How to Cope with an Adoption Disruption

You have been working hard throughout the adoption process, filling out paperwork, getting background checks, waiting, buying clothes and toys, decorating the nursery/child’s room, and filling out more paperwork. You are thrilled because an expectant mother has picked you—or you are have been matched with a child. And then your worst nightmare happens: the adoption falls through. In domestic infant adoption, an adoption disruption may mean the expectant mother changed her mind about placement and decided to parent herself. She has the right to change her mind until the papers are signed. In some states, that can happen after you’ve brought the baby home with you. In international adoption, a disruption may occur because the child you are matched with became too ill to travel, or because of governmental issues.

Whatever the situation, it is heartbreaking. My husband and I went through a disruption when the expectant mother we were matched with decided to parent. While I appreciated her decision, it hurt us deeply because it meant our dream of becoming parents was on hold again, along with all the uncertainty of waiting.

Each individual will handle a disruption differently. Some people may want to be left alone to grieve while others may want people around them for support. You may want to close the door to the nursery or child’s room or even get rid of things you bought especially for him/her. Some people relate a disruption to a miscarriage, minus the physical implications because, in both senses, you are losing the child you were going to parent.

While I understand it is easier said than done, you need to come to peace with the disruption and find closure. This needs to happen so you can get back into the adoption process wholeheartedly.  You need to accept that there are many things in the adoption process you can’t control. You need to know that all your friends and family that celebrated with you when you received were matched will be there to grieve with you and offer you support.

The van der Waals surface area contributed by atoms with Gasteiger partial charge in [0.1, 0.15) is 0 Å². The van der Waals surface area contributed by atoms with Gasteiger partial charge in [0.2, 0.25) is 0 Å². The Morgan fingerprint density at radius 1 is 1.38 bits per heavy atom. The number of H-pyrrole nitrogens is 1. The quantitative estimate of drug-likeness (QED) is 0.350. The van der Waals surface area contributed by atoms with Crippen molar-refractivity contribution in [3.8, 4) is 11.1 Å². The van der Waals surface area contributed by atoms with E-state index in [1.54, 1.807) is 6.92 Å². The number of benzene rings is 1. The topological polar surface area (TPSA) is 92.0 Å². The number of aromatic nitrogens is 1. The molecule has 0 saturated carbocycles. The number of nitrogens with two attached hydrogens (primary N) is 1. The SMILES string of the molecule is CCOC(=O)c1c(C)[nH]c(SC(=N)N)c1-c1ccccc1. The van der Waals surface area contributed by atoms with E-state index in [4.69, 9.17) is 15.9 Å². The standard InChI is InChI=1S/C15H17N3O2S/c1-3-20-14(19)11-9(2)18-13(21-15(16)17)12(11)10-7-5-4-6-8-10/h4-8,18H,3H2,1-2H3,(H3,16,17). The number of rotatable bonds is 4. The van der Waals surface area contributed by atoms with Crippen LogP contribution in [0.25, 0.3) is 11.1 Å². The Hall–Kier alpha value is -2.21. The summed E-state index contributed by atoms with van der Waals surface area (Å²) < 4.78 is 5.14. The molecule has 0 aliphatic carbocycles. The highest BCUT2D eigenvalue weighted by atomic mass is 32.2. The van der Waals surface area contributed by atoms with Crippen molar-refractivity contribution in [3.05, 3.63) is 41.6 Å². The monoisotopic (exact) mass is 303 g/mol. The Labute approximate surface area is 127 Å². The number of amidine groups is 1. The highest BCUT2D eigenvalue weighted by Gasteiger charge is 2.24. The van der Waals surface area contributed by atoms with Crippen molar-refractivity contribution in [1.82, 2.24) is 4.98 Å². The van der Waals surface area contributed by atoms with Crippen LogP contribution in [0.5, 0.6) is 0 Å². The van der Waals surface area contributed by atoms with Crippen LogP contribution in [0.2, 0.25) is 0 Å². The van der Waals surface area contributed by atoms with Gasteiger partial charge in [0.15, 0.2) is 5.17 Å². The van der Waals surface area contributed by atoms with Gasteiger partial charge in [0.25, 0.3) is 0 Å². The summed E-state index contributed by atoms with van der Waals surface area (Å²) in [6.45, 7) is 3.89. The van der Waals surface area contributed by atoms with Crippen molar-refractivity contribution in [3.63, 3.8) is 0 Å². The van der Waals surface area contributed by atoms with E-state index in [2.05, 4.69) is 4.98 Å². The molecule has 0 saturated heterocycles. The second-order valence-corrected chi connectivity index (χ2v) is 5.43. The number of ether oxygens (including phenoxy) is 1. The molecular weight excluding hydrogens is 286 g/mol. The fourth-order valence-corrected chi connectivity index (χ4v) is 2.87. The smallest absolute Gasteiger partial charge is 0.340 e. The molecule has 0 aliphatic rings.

It is so very important to remember that you are not alone. Others have experienced a disruption and are willing to talk to you.  Ask your adoption agency or adoption professional if they have any support groups for families who are waiting and/or who have been through a disruption. You can talk to anyone you know and they will empathize, even though they can’t truly understand your emotions unless they have gone through it themselves.

Time, ultimately, like with many situations, will help. Although you will never forget, time will help you work through your feelings and move to a place that enables you to continue with your adoption journey. Like life, the adoption process has its highs and its lows. It is how you handle the downs that will guide your future.

 

 

Are you and your partner ready to start the adoption process? Visit Adoption.org or call 1-800-ADOPT-98 to begin your adoption journey. We have 130+ years of adoption experience and would love to help you.